Boston Housing Authority Receives HUD Secretary’s Award for Healthy Homes


BHA is awarded for its commitment to healthy housing through its BRIGHT Study

Boston – Friday July 15, 2016 – (RealEstateRama) — Boston Housing Authority has been awarded the U.S. Department of Housing and Urban Development (HUD) Secretary’s Award for Healthy Homes. Boston Housing Authority (BHA) has been committed to Healthy Housing for over 15 years through its many policies and program initiatives including Integrated Pest Management in 2008, a Non-Smoking Policy in 2012, and a Strategic Sustainability Plan in 2014.

“We congratulate Mayor Walsh and the BHA team on winning this award,” said Jim Reed, HUD New England Regional Administrator.  “Through your collaborative work the model programs that you have put in place have created a sustainable environment where families are healthy and thriving.”

One very important part of BHA’s Healthy Homes initiative is the Boston Residential Investigation on Green and Healthy Transitions, or BRIGHT Study, whose goal was to quantify the health changes that redevelopment had produced. The study included the redevelopment of Old Colony in South Boston and Washington Beech in Roslindale, focusing on a range of occupant health and well-being matters including ambient air quality, incidence of asthma and other respiratory effects, occupants’ comfort and satisfaction, energy/water consumption, and operations/maintenance work order requests.

The Boston Housing Authority strongly believes in building and maintaining vibrant and healthy communities based on the principles of quality housing, sustainability, partnership, accessibility, and opportunity.  With this, they have used a “green” housing approach when redeveloping, meaning that the new structures are built with “green” features to exceed Energy Star standards. Some of these features include Energy Star appliances and lighting, unit-level ventilation systems, high-efficiency heating and cooling systems, and solar panels.

Through questionnaires, home visual inspections, and environmental sampling, the BRIGHT Study has looked closely at the health and well-being of the residents at the two sites. The results of the study showed that less children living in “green” homes had asthma symptoms/attacks and fewer residents had sick building syndrome symptoms. Overall, these “green” homes have had improved residents’ health outcomes.

“The results of this study and the positive impact within these two developments is proof that healthy, sustainable living can be accessible to all,” said Bill McGonagle, BHA Administrator. “Our residents are living healthier and happier lives and are educating others about the importance of sustainability and greenhouse effects.”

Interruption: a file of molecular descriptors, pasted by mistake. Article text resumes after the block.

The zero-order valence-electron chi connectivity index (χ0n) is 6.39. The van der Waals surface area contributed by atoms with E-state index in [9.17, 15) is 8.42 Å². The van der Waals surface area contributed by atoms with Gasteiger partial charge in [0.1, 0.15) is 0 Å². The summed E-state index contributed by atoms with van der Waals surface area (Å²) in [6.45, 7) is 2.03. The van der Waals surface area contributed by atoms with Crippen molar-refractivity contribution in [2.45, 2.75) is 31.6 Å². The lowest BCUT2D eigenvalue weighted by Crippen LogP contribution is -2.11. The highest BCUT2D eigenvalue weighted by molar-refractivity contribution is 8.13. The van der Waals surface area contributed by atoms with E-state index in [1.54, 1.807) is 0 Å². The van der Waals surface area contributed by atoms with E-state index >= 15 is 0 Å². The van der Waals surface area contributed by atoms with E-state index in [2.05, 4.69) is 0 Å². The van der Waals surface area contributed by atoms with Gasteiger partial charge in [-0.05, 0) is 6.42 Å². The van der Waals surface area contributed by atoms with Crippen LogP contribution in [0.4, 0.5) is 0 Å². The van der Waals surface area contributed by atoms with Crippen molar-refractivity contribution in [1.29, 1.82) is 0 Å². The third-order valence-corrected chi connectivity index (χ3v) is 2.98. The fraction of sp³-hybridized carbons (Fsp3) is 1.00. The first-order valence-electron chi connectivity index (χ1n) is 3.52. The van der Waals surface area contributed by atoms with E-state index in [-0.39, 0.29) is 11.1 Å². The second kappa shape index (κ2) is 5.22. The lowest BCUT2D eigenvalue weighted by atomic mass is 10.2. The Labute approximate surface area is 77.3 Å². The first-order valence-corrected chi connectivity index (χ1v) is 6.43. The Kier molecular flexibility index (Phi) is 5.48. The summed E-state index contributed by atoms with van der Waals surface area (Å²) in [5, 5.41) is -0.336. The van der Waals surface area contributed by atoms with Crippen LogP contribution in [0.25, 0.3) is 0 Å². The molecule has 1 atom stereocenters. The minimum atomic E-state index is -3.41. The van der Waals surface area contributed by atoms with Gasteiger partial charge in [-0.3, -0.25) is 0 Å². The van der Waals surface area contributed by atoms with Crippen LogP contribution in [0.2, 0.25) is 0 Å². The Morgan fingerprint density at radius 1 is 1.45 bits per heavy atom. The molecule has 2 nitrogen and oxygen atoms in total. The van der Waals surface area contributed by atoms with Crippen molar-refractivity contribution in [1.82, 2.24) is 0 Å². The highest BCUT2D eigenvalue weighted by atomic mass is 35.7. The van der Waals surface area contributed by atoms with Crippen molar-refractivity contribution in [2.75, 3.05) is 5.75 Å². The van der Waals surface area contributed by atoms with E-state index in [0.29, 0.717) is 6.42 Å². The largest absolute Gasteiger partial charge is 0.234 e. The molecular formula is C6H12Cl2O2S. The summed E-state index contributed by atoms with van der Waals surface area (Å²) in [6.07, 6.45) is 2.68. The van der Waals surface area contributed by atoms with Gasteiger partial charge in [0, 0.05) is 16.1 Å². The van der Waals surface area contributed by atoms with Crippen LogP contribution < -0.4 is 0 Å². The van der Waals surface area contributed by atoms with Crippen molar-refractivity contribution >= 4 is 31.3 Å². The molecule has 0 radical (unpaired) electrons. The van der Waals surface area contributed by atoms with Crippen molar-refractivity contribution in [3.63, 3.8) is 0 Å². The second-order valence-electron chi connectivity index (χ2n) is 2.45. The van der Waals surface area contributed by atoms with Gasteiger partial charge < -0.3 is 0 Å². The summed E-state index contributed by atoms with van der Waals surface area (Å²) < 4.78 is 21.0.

Not only has the transformation caused a change in residential health, but it has also impacted the physical environment. Air and water quality has improved significantly and consumption of electricity and natural gas has greatly decreased. As a result of these improvements, costs to operate these developments have also improved.

HUD works in partnership with the National Environmental Health Association (NEHA), to give this award annually that “recognizes excellence in healthy housing innovation and achievement in three categories: Public Housing/ Multifamily Supported Housing, Public Policy, and Cross Program Coordination among Health, Environment and Housing.”

“We are pleased to be a part of this recognition and award, and thank the BHA and partners for making Washington Beech a healthier place for us to live and raise our families, “said Meena Carr, resident of Washington Beech development.

Boston Residential Investigation on Green and Healthy Transitions (BRIGHT) is an ongoing collaborative study in partnership with the Committee for Boston Public Housing and the Harvard School of Public Health. The study sites are Washington Beech, Old Colony and Ruth Barkley – all public housing developments moving toward green living. Study teams administer a health survey, conduct environmental sampling, and visual inspections. One year later, the study teams return  to determine if there are  energy savings by going “green” and that resident health, comfort, and satisfaction are improved. Preliminary results are showing significant reductions particulate matter in the “green” homes compared to control homes as well as fewer reports of pests, mold, and inadequate ventilation

The BHA collaborated with Harvard School of Public Health (HSPH), through a grant from the HUD Office of Healthy Housing and Lead Hazard Control, to construct and execute the BRIGHT Study. While HSPH was the principal investigator of the study, BHA also worked with the Committee for Boston Public Housing (CBPH), who collected information and assisted with the analysis, and the Massachusetts College of Art and Design (MassArt), who designed and produced the Welcome Home booklets that provided residents with information about the new “green” housing.

Each of the partners, including HSPH, CBPH, MassArt, Beacon Communities, and Trinity Management enthusiastically supported BHA’s application for this esteemed award.

About Boston Authority (BHA)

Boston Housing Authority (BHA) provides affordable housing to more than 58,000 residents in and around the City of Boston. Residents are assisted through a combination of public housing and federal and state voucher subsidy programs that provide a wide variety of housing opportunities. As the largest public housing authority in New England, the BHA houses close to 9 percent of the city’s residents.

Our mission is to provide stable, quality affordable housing for low and moderate income persons; to deliver these services with integrity and mutual accountability; and to create living environments which serve as catalysts for the transformation from dependency to economic self-sufficiency.


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